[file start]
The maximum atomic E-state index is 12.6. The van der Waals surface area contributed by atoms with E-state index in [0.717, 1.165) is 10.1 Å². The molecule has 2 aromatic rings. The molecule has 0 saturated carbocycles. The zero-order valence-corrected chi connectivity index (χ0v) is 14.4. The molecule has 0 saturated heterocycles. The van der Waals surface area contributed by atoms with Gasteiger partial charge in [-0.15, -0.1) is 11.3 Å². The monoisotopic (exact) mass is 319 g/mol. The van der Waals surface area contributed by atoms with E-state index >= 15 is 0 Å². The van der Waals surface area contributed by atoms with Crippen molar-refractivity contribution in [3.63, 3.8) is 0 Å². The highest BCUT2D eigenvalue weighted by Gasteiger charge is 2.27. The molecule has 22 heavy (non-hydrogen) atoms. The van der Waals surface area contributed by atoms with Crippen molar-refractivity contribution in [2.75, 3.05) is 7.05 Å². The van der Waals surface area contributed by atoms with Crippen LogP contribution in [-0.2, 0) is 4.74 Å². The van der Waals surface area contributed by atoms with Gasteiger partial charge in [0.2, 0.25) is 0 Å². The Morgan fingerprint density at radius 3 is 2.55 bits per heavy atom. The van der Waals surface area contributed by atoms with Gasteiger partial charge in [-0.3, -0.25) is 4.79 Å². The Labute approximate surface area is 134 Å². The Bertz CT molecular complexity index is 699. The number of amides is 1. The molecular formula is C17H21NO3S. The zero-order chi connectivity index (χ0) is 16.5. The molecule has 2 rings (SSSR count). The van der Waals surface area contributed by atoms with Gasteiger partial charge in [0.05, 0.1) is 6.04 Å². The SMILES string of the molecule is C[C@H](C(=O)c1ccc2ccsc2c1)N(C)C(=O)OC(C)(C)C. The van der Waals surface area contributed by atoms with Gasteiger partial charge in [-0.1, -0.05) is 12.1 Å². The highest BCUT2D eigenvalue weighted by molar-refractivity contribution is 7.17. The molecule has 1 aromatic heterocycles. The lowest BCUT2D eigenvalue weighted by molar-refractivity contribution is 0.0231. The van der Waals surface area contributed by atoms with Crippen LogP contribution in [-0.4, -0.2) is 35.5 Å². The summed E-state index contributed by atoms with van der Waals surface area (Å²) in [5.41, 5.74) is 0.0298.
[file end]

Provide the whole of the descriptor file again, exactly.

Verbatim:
The maximum atomic E-state index is 12.6. The van der Waals surface area contributed by atoms with E-state index in [0.717, 1.165) is 10.1 Å². The molecule has 2 aromatic rings. The molecule has 0 saturated carbocycles. The zero-order valence-corrected chi connectivity index (χ0v) is 14.4. The molecule has 0 saturated heterocycles. The van der Waals surface area contributed by atoms with Gasteiger partial charge in [-0.15, -0.1) is 11.3 Å². The monoisotopic (exact) mass is 319 g/mol. The van der Waals surface area contributed by atoms with E-state index >= 15 is 0 Å². The van der Waals surface area contributed by atoms with Crippen molar-refractivity contribution in [3.63, 3.8) is 0 Å². The highest BCUT2D eigenvalue weighted by Gasteiger charge is 2.27. The molecule has 22 heavy (non-hydrogen) atoms. The van der Waals surface area contributed by atoms with Crippen molar-refractivity contribution in [2.75, 3.05) is 7.05 Å². The van der Waals surface area contributed by atoms with Crippen LogP contribution in [-0.2, 0) is 4.74 Å². The van der Waals surface area contributed by atoms with Gasteiger partial charge in [0.2, 0.25) is 0 Å². The Morgan fingerprint density at radius 3 is 2.55 bits per heavy atom. The van der Waals surface area contributed by atoms with Gasteiger partial charge in [-0.3, -0.25) is 4.79 Å². The Labute approximate surface area is 134 Å². The Bertz CT molecular complexity index is 699. The number of amides is 1. The molecular formula is C17H21NO3S. The zero-order chi connectivity index (χ0) is 16.5. The molecule has 2 rings (SSSR count). The van der Waals surface area contributed by atoms with Gasteiger partial charge in [0.05, 0.1) is 6.04 Å². The SMILES string of the molecule is C[C@H](C(=O)c1ccc2ccsc2c1)N(C)C(=O)OC(C)(C)C. The van der Waals surface area contributed by atoms with Gasteiger partial charge in [-0.1, -0.05) is 12.1 Å². The highest BCUT2D eigenvalue weighted by molar-refractivity contribution is 7.17. The molecule has 1 aromatic heterocycles. The lowest BCUT2D eigenvalue weighted by molar-refractivity contribution is 0.0231. The van der Waals surface area contributed by atoms with Crippen LogP contribution in [-0.4, -0.2) is 35.5 Å². The summed E-state index contributed by atoms with van der Waals surface area (Å²) in [5.41, 5.74) is 0.0298.